The melody used to symbolize the EU comes from the Ninth Symphony composed in 1823 by Ludwig Van Beethoven, when he set music to the "Ode to Joy", Friedrich von Schiller's lyrical verse from 1785.
The anthem symbolises not only the European Union but also Europe in a wider sense. The poem "Ode to Joy" expresses Schiller's idealistic vision of the human race becoming brothers - a vision Beethoven shared.
In 1972, the Council of Europe adopted Beethoven's "Ode to Joy" theme as its anthem. In 1985, it was adopted by EU leaders as the official anthem of the European Union. There are no words to the anthem; it consists of music only. In the universal language of music, this anthem expresses the European ideals of freedom, peace and solidarity.
The European anthem is not intended to replace the national anthems of the EU countries but rather to celebrate the values they share. The anthem is played at official ceremonies involving the European Union and generally at all sorts of events with a European character.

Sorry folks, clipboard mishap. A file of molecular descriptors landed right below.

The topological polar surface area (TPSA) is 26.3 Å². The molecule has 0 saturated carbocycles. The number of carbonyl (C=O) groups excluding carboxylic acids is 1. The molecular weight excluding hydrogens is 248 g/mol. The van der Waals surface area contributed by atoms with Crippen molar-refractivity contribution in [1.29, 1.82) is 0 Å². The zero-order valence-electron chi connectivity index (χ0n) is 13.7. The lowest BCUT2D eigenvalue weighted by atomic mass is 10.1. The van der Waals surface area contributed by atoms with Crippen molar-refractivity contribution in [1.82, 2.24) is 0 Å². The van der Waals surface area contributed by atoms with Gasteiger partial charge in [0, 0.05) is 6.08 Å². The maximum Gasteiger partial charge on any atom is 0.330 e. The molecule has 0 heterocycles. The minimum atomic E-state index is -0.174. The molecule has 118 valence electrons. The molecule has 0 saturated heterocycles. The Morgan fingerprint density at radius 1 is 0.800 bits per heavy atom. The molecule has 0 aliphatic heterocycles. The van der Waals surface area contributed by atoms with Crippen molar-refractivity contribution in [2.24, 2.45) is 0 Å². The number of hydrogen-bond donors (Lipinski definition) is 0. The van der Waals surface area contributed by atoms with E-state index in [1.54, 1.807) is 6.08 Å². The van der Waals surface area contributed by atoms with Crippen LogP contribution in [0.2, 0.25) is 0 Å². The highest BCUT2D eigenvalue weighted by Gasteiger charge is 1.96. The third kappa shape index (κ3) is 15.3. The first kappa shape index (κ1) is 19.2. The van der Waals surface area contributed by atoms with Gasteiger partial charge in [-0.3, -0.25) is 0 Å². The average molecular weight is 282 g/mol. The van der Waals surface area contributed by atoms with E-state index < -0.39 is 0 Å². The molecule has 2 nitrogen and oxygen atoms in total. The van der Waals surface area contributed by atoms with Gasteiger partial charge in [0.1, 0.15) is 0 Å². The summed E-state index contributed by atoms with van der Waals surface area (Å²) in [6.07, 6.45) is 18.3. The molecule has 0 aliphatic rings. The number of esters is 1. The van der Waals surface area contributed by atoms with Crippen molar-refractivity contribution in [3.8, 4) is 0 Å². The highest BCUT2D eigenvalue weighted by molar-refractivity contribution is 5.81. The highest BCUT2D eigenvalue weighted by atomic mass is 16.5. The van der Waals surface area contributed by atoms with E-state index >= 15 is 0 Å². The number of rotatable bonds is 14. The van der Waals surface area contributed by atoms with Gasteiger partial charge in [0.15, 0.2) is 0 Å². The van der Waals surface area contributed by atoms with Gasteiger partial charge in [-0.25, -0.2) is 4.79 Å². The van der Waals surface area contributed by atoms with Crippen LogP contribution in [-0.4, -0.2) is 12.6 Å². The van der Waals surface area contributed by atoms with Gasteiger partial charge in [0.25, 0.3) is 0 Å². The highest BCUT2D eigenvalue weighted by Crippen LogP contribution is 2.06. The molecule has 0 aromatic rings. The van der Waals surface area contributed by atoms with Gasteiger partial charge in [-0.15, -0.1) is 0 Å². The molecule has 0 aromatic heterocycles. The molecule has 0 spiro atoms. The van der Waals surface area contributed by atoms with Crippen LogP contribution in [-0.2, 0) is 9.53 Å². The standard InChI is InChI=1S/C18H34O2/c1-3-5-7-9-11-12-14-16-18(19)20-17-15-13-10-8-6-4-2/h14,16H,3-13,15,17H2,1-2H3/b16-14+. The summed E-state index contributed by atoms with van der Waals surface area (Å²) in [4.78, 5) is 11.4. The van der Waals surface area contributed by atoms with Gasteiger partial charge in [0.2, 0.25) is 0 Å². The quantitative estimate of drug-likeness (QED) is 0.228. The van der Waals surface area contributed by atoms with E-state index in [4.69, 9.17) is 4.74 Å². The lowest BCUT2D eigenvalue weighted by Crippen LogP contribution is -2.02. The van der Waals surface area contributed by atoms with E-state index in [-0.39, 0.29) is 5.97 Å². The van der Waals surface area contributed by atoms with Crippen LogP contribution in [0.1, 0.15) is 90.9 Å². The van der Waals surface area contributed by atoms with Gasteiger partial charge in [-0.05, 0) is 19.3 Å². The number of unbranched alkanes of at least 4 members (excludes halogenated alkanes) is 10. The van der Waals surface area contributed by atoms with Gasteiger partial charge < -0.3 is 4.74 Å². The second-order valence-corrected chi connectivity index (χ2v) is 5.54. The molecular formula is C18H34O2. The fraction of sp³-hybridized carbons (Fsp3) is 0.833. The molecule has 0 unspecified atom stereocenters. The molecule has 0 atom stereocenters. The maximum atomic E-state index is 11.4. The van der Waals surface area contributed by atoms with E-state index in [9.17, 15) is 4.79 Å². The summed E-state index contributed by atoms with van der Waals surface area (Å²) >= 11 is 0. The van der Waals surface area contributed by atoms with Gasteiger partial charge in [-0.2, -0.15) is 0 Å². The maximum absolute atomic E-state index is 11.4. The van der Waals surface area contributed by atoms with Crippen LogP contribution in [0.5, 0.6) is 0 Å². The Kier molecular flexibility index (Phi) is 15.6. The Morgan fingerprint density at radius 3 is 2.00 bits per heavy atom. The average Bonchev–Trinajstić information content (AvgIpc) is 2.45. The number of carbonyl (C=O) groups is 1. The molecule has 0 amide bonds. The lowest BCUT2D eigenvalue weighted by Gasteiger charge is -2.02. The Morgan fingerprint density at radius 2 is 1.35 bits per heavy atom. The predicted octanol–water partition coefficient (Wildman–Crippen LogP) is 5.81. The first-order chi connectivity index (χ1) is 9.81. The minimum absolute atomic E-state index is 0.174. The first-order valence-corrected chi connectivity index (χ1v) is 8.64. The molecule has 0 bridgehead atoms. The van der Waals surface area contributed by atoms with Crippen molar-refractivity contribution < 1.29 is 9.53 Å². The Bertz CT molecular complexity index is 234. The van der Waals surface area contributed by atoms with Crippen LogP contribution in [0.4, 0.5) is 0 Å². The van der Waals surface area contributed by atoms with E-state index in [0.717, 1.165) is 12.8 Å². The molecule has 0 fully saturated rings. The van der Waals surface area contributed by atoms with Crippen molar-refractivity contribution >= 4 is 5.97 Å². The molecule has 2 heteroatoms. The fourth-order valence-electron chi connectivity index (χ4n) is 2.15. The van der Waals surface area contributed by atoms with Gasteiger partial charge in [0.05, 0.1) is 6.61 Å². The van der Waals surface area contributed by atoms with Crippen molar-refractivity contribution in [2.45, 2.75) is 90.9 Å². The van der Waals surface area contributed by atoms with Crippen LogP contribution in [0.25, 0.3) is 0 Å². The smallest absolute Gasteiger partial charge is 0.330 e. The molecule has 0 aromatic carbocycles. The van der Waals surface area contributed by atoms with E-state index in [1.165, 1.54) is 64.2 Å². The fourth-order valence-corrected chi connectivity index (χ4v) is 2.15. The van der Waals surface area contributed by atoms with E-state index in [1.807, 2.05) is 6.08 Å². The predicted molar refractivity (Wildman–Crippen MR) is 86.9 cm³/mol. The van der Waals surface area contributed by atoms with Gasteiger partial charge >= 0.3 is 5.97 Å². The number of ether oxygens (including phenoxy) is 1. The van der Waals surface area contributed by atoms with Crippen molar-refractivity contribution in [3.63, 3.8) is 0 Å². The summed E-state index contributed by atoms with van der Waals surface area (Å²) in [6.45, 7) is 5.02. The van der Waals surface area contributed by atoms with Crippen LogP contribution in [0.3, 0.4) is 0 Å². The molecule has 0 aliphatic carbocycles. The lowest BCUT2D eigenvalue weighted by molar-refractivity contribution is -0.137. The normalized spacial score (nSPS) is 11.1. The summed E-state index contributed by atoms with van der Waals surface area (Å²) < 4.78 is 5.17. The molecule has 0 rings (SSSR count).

Listen to the European Anthem (02:07)
The anthem is performed by the European Union Youth Wind Orchestra conducted by André Reichling. It was recorded in 1994 at the Teatro da Trindade, Lisbon. Musical arrangement by Herbert von Karajan.*
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